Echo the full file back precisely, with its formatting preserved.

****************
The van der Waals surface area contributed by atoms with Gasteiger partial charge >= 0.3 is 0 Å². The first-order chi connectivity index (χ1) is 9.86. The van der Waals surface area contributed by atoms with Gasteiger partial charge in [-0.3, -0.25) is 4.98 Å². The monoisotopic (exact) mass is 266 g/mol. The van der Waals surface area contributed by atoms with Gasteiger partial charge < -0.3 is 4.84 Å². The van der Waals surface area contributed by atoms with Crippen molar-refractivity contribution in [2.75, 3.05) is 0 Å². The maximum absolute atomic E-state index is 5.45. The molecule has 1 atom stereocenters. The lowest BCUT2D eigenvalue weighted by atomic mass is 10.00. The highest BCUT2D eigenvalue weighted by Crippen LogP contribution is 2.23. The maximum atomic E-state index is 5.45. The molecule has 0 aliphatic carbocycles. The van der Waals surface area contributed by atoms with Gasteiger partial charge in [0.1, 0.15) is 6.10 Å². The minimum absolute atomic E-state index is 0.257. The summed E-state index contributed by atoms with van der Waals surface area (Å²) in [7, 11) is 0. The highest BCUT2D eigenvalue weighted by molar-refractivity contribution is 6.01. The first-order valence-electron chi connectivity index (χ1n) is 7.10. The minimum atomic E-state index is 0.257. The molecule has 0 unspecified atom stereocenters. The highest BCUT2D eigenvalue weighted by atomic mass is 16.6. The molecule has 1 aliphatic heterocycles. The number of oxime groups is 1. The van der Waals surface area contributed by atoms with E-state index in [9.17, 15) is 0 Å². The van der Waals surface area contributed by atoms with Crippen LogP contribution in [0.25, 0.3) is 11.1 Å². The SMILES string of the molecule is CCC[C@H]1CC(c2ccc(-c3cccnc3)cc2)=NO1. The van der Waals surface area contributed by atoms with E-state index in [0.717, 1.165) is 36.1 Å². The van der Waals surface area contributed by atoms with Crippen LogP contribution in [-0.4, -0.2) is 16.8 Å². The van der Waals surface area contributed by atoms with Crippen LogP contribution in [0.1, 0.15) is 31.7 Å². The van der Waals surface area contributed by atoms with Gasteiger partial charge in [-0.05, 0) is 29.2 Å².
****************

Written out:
The van der Waals surface area contributed by atoms with Gasteiger partial charge >= 0.3 is 0 Å². The first-order chi connectivity index (χ1) is 9.86. The van der Waals surface area contributed by atoms with Gasteiger partial charge in [-0.3, -0.25) is 4.98 Å². The monoisotopic (exact) mass is 266 g/mol. The van der Waals surface area contributed by atoms with Gasteiger partial charge < -0.3 is 4.84 Å². The van der Waals surface area contributed by atoms with Crippen molar-refractivity contribution in [2.75, 3.05) is 0 Å². The maximum absolute atomic E-state index is 5.45. The molecule has 1 atom stereocenters. The lowest BCUT2D eigenvalue weighted by atomic mass is 10.00. The highest BCUT2D eigenvalue weighted by Crippen LogP contribution is 2.23. The maximum atomic E-state index is 5.45. The molecule has 0 aliphatic carbocycles. The van der Waals surface area contributed by atoms with Gasteiger partial charge in [0.1, 0.15) is 6.10 Å². The minimum absolute atomic E-state index is 0.257. The summed E-state index contributed by atoms with van der Waals surface area (Å²) in [7, 11) is 0. The highest BCUT2D eigenvalue weighted by molar-refractivity contribution is 6.01. The first-order valence-electron chi connectivity index (χ1n) is 7.10. The minimum atomic E-state index is 0.257. The molecule has 0 unspecified atom stereocenters. The highest BCUT2D eigenvalue weighted by atomic mass is 16.6. The molecule has 1 aliphatic heterocycles. The number of oxime groups is 1. The van der Waals surface area contributed by atoms with E-state index in [9.17, 15) is 0 Å². The van der Waals surface area contributed by atoms with Crippen LogP contribution in [0.25, 0.3) is 11.1 Å². The SMILES string of the molecule is CCC[C@H]1CC(c2ccc(-c3cccnc3)cc2)=NO1. The van der Waals surface area contributed by atoms with E-state index in [0.717, 1.165) is 36.1 Å². The van der Waals surface area contributed by atoms with Crippen LogP contribution in [-0.4, -0.2) is 16.8 Å². The van der Waals surface area contributed by atoms with Crippen LogP contribution in [0.1, 0.15) is 31.7 Å². The van der Waals surface area contributed by atoms with Gasteiger partial charge in [-0.05, 0) is 29.2 Å².